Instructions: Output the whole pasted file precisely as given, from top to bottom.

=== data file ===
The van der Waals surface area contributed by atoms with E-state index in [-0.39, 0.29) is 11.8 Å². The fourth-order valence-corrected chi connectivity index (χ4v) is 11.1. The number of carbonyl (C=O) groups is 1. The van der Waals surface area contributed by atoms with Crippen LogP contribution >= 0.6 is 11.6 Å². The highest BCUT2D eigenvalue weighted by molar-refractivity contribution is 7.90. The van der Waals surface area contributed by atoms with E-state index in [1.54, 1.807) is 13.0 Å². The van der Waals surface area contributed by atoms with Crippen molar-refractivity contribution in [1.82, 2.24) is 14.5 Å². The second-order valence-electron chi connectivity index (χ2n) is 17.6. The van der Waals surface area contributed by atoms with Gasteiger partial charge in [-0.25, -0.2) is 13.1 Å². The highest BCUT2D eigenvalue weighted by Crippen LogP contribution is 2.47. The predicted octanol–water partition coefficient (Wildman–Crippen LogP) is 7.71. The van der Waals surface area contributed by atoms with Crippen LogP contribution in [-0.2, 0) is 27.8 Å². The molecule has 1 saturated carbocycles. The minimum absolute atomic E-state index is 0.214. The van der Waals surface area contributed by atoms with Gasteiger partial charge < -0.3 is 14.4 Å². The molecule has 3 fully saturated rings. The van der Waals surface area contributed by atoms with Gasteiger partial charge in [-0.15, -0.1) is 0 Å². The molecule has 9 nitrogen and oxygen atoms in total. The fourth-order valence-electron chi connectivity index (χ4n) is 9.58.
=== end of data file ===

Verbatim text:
The van der Waals surface area contributed by atoms with E-state index in [-0.39, 0.29) is 11.8 Å². The fourth-order valence-corrected chi connectivity index (χ4v) is 11.1. The number of carbonyl (C=O) groups is 1. The van der Waals surface area contributed by atoms with Crippen LogP contribution >= 0.6 is 11.6 Å². The highest BCUT2D eigenvalue weighted by molar-refractivity contribution is 7.90. The van der Waals surface area contributed by atoms with E-state index in [1.54, 1.807) is 13.0 Å². The van der Waals surface area contributed by atoms with Crippen molar-refractivity contribution in [1.82, 2.24) is 14.5 Å². The second-order valence-electron chi connectivity index (χ2n) is 17.6. The van der Waals surface area contributed by atoms with Gasteiger partial charge in [-0.25, -0.2) is 13.1 Å². The highest BCUT2D eigenvalue weighted by Crippen LogP contribution is 2.47. The predicted octanol–water partition coefficient (Wildman–Crippen LogP) is 7.71. The van der Waals surface area contributed by atoms with Crippen LogP contribution in [-0.2, 0) is 27.8 Å². The molecule has 1 saturated carbocycles. The minimum absolute atomic E-state index is 0.214. The van der Waals surface area contributed by atoms with Gasteiger partial charge < -0.3 is 14.4 Å². The molecule has 3 fully saturated rings. The van der Waals surface area contributed by atoms with Gasteiger partial charge in [-0.15, -0.1) is 0 Å². The molecule has 9 nitrogen and oxygen atoms in total. The fourth-order valence-electron chi connectivity index (χ4n) is 9.58.